367910 Variable-resolution Simulations of Gulf of California Moisture Surges in the North American Monsoon

Wednesday, 15 January 2020
Hall B (Boston Convention and Exhibition Center)
Sarahi Arriaga-Ramirez, LBNL, Berkeley, CA; Univ. of California Davis, Davis, CA; and T. A. O'Brien, P. Ullrich, and W. Boos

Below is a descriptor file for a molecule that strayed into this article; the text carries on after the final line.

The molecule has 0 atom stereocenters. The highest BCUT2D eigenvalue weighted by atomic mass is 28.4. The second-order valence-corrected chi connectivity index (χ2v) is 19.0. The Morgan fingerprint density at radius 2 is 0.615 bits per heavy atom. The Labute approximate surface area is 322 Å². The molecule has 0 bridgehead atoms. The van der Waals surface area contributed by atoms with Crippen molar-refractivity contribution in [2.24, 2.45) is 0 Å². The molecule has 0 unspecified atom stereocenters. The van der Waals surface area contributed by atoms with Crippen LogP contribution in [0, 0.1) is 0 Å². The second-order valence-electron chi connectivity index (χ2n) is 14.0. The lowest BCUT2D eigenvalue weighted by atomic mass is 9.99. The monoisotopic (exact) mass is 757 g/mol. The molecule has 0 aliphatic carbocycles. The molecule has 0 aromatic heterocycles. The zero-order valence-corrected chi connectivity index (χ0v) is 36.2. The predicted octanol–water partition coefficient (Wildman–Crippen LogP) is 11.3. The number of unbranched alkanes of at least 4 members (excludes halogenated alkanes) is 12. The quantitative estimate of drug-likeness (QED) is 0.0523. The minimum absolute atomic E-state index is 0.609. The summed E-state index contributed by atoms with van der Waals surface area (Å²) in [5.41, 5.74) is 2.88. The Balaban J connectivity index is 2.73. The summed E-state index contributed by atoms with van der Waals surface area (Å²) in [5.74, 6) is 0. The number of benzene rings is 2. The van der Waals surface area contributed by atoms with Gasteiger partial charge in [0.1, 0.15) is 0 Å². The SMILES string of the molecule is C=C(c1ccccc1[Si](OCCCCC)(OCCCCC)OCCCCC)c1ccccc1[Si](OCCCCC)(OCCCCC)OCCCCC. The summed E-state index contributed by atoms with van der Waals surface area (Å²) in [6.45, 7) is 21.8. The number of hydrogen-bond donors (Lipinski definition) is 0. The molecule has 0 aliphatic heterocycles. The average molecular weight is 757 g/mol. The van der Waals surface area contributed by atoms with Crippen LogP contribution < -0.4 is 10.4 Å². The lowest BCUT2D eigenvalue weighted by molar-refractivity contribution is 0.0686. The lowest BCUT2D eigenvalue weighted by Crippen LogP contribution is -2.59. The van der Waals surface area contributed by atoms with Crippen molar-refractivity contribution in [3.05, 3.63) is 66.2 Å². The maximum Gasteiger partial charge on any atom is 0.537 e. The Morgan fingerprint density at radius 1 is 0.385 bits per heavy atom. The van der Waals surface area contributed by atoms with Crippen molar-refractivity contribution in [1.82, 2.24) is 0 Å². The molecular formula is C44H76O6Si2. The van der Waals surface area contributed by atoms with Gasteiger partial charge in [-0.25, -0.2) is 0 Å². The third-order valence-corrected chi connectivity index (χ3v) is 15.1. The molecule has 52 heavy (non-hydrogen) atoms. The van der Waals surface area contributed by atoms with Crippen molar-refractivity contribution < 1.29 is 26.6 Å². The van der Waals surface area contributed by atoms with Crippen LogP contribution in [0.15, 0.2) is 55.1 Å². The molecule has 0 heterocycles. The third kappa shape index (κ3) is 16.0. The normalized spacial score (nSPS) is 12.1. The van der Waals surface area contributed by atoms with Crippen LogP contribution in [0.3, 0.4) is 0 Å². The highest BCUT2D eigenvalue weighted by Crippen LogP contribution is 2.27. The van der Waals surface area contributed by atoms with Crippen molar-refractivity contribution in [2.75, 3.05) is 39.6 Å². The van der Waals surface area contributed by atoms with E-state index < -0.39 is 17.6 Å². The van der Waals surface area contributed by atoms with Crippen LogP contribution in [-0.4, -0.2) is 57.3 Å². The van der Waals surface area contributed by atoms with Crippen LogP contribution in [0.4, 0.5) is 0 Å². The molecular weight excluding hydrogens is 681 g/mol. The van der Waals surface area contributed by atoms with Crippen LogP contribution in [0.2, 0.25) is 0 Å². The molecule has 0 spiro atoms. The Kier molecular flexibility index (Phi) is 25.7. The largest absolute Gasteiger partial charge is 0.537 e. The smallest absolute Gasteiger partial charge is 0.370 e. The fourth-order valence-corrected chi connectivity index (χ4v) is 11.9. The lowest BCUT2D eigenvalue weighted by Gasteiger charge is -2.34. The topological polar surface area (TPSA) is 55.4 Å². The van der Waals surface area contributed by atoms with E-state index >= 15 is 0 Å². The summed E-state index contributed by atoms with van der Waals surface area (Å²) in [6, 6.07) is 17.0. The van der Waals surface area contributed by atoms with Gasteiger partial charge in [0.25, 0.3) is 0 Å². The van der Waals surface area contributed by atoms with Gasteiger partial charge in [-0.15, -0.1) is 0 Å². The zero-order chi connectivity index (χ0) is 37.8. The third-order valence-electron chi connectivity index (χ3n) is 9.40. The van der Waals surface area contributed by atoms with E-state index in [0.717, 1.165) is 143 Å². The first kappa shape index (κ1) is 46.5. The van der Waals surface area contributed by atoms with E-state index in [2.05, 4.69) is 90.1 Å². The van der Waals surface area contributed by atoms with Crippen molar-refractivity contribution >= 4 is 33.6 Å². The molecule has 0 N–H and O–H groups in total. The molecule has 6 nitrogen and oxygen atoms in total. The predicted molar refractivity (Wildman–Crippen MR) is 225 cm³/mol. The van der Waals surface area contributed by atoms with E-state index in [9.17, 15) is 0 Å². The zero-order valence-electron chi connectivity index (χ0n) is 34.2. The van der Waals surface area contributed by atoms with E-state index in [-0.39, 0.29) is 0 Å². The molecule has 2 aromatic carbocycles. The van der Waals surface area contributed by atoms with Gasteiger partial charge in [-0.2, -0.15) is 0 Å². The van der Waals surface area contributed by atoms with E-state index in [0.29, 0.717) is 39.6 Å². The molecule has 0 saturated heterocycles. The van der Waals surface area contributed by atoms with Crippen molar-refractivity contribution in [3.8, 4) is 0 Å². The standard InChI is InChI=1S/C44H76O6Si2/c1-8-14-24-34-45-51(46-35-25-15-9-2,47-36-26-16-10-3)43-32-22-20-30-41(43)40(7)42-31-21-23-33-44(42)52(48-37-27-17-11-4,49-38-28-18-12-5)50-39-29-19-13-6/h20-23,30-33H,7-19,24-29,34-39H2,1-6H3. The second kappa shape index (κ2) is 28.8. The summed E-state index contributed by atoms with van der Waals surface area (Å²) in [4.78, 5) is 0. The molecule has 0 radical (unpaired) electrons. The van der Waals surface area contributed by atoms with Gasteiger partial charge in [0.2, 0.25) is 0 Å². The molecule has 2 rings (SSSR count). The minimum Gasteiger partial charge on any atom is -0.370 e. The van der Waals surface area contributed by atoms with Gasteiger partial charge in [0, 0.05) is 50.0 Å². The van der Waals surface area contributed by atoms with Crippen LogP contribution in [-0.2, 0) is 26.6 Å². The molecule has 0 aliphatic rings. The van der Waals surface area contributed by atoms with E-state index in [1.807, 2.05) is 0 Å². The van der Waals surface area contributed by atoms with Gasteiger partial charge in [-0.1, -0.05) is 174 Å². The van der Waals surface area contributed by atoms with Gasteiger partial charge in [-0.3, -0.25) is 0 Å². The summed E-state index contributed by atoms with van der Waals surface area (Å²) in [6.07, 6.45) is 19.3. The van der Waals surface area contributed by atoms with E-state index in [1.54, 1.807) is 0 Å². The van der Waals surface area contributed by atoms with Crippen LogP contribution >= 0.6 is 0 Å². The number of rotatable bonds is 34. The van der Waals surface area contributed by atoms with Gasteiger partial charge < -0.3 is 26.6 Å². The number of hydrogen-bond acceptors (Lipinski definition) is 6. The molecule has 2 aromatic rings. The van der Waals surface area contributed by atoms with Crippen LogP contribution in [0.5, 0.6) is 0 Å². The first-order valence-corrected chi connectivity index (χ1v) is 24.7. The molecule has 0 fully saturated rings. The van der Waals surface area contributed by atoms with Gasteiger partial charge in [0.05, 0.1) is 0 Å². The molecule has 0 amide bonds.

Gulf of California moisture surges (gulf surges) are orographically trapped synoptic-scale disturbances that advect moisture from the Eastern Pacific into the North American Monsoon (NAM) region. They frequently are drivers for extreme precipitation, adding up to a high percentage of the monsoon season rainfall. Given the horizontal extent (~500 km) of these synoptic-scale disturbances, local resolutions of 0.5º or finer are needed in order to capture these structures in climate models. In this study, we analyze the ability of the Variable-Resolution Community Earth System Model (VR-CESM) to simulate gulf surges, using a horizontal resolution of 0.25º over the NAM region. Preliminary analysis shows that the simulated VR-CESM gulf surges are neither as frequent nor as strong as in observations. We hypothesize this could result from several factors, for instance differences in the mean climate state, interactions with the larger scale monsoon circulation and topography, and model configuration. The potential causes of this model discrepancy are explored using observations, VR-CESM historical (AMIP) simulations, VR-CESM hindcast simulations, and sensitivity tests.
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